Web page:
It was Unit 101, which existed for only five months but has gone down as one of the IDF’s most legendary outfits. In those days Israel, squeezed into tiny, indefensible borders, was under constant terrorist assault. It was long before the era of satellite reconnaissance and drone strikes, and Unit 101 carried out fierce, daring retaliatory raids on foot, deep in Jordanian territory. Not long after its controversial Qibya raid in October 1953, which caused high civilian casualties in a Jordanian village, 101 was disbanded and its troops merged into the Paratroopers Brigade.
It was during those months in 101 that Har-Zion first made his mark as a soldier of incredible courage and fortitude. Still very young and not far from his days as a raw recruit, he was made a de facto officer and commanded detachments that were usually commanded by fully commissioned officers of much higher rank.
On December 23, 1954, Shoshana Har-Zion, Meir’s sister, went on a hike with a friend named Oded Weigmeister in the Judean Desert, then Jordanian territory. They were taken captive and murdered by members of a Bedouin tribe.
Meir, distraught, temporarily quit the army and vowed to take revenge. Moshe Dayan, then chief of staff, tried to talk him out of it but to no avail. On March 4, 1955, Meir along with three ex-101 members went to the same area, captured five Bedouin from the same tribe, and killed four of them, sending the fifth back to the tribe to tell the story.
It became known as the Har-Zion Affair. Upon returning, Meir and his companions were detained and put in a military lockup. After twenty days, Prime Minister David Ben-Gurion, along with Dayan, intervened to have them released. They were banned from the army for six months, then allowed to rejoin.
The fighting in those days was savage, and Israelis were understandably ready to do whatever it might take to stop the terrorism. The young Jewish state’s ethos and moral standards had not yet crystallized, and some of its fiercest fighters were influenced by the surrounding ethos. It was not pretty and in some cases not justifiable, though it may not have been possible for it to be much different.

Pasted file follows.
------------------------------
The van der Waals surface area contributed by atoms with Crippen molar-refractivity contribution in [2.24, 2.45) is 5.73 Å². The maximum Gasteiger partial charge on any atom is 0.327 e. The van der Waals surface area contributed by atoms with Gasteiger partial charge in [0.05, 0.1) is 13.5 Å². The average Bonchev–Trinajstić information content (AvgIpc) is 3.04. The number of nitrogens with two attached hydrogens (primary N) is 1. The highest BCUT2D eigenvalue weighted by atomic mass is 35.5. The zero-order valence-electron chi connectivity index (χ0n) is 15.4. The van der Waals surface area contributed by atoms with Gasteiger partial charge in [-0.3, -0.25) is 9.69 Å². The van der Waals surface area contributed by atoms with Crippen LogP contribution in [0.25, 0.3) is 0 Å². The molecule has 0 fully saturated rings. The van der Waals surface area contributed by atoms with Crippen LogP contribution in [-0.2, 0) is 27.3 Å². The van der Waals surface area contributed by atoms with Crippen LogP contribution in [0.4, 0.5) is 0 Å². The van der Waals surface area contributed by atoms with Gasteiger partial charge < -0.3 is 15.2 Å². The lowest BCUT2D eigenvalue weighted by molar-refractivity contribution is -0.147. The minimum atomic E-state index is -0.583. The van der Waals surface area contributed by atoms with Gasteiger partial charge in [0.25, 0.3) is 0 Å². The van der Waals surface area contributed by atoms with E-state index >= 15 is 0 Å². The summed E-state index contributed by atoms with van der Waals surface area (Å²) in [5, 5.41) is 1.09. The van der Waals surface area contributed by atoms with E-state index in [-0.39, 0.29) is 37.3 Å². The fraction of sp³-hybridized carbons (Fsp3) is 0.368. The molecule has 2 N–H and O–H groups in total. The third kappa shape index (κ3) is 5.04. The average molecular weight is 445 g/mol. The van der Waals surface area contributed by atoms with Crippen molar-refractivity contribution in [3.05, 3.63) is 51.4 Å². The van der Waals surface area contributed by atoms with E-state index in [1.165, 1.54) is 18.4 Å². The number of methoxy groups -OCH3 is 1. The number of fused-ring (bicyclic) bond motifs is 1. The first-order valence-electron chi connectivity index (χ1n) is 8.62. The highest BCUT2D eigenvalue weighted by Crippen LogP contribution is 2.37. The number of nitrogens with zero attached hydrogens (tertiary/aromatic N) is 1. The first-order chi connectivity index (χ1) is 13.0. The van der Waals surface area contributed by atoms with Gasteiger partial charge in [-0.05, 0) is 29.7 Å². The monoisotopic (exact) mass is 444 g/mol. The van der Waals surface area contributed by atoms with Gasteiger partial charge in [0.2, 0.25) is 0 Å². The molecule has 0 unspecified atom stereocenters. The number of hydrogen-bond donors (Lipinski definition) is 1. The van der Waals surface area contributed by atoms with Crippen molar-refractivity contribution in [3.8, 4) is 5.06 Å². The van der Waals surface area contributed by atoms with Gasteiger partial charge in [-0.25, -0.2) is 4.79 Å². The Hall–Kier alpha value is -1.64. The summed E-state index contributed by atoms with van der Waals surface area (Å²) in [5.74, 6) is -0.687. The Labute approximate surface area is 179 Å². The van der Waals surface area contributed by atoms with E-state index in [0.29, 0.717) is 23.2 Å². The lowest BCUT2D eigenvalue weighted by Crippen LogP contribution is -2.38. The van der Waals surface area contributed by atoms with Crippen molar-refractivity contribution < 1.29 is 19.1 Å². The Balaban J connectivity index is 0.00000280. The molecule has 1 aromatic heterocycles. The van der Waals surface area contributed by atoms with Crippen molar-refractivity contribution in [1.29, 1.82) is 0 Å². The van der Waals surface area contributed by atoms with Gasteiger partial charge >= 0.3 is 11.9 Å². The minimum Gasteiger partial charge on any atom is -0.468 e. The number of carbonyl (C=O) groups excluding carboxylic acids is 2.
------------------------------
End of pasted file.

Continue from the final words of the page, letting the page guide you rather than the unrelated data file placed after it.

During fighting in Jordanian territory in September 1956, Har-Zion was severely injured. An army doctor saved his life by performing a tracheotomy on the spot.
After that Har-Zion had to be discharged from the army, but he did not leave it. Behind the scenes, he helped found and train the fabled Sayeret Matkal (General Staff Reconnaissance Unit), whose graduates included future prime ministers Ehud Barak and Binyamin Netanyahu. In the 1967 Six Day War, Har-Zion volunteered for duty and, though having only one usable hand, killed a Jordanian sniper with hand grenades in Jerusalem. In the 1973 Yom Kippur War he was back again, rescuing wounded soldiers on the Golan Heights.
Meanwhile Har-Zion used his disabled-veteran funds to create and build Ahuzat Shoshana (Shoshana Ranch), a successful cattle ranch high on a hill in the Jordan Valley. More a man of action than of words, apart from publishing his memoirs in 1969 he was generally quiet. In 2005, when Har-Zion’s old comrade-in-arms Ariel Sharon, then prime minister, carried out a withdrawal from Gaza and part of Samaria, Har-Zion took to the media and bitterly criticized the territorial concessions and destruction of settlements.
Meir-Har Zion was survived by his sister Rachel, his wife, four children, and thirteen grandchildren. After the very stormy early part of his life, he lived peacefully for decades in a beautiful, pristine reach of his beloved Land of Israel. Even with his flawed legacy he is the stuff of myth and legend, one of the individuals who were integral to the rise of the modern Jewish state in a harsh environment.